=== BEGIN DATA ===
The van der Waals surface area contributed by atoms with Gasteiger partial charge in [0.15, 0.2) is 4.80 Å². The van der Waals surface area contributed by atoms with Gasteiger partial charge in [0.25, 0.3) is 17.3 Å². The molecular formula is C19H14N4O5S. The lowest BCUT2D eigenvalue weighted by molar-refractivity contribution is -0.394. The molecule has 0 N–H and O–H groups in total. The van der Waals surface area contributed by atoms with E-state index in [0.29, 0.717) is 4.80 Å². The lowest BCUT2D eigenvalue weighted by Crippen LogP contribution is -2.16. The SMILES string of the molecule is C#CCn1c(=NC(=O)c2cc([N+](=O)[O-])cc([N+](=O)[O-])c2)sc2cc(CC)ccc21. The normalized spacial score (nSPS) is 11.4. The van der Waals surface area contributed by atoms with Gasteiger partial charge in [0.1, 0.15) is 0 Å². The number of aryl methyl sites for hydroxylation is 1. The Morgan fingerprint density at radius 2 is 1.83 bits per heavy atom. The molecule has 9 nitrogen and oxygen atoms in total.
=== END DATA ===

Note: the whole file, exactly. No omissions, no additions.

The van der Waals surface area contributed by atoms with Gasteiger partial charge in [0.15, 0.2) is 4.80 Å². The van der Waals surface area contributed by atoms with Gasteiger partial charge in [0.25, 0.3) is 17.3 Å². The molecular formula is C19H14N4O5S. The lowest BCUT2D eigenvalue weighted by molar-refractivity contribution is -0.394. The molecule has 0 N–H and O–H groups in total. The van der Waals surface area contributed by atoms with E-state index in [0.29, 0.717) is 4.80 Å². The lowest BCUT2D eigenvalue weighted by Crippen LogP contribution is -2.16. The SMILES string of the molecule is C#CCn1c(=NC(=O)c2cc([N+](=O)[O-])cc([N+](=O)[O-])c2)sc2cc(CC)ccc21. The normalized spacial score (nSPS) is 11.4. The van der Waals surface area contributed by atoms with Gasteiger partial charge in [0.1, 0.15) is 0 Å². The number of aryl methyl sites for hydroxylation is 1. The Morgan fingerprint density at radius 2 is 1.83 bits per heavy atom. The molecule has 9 nitrogen and oxygen atoms in total.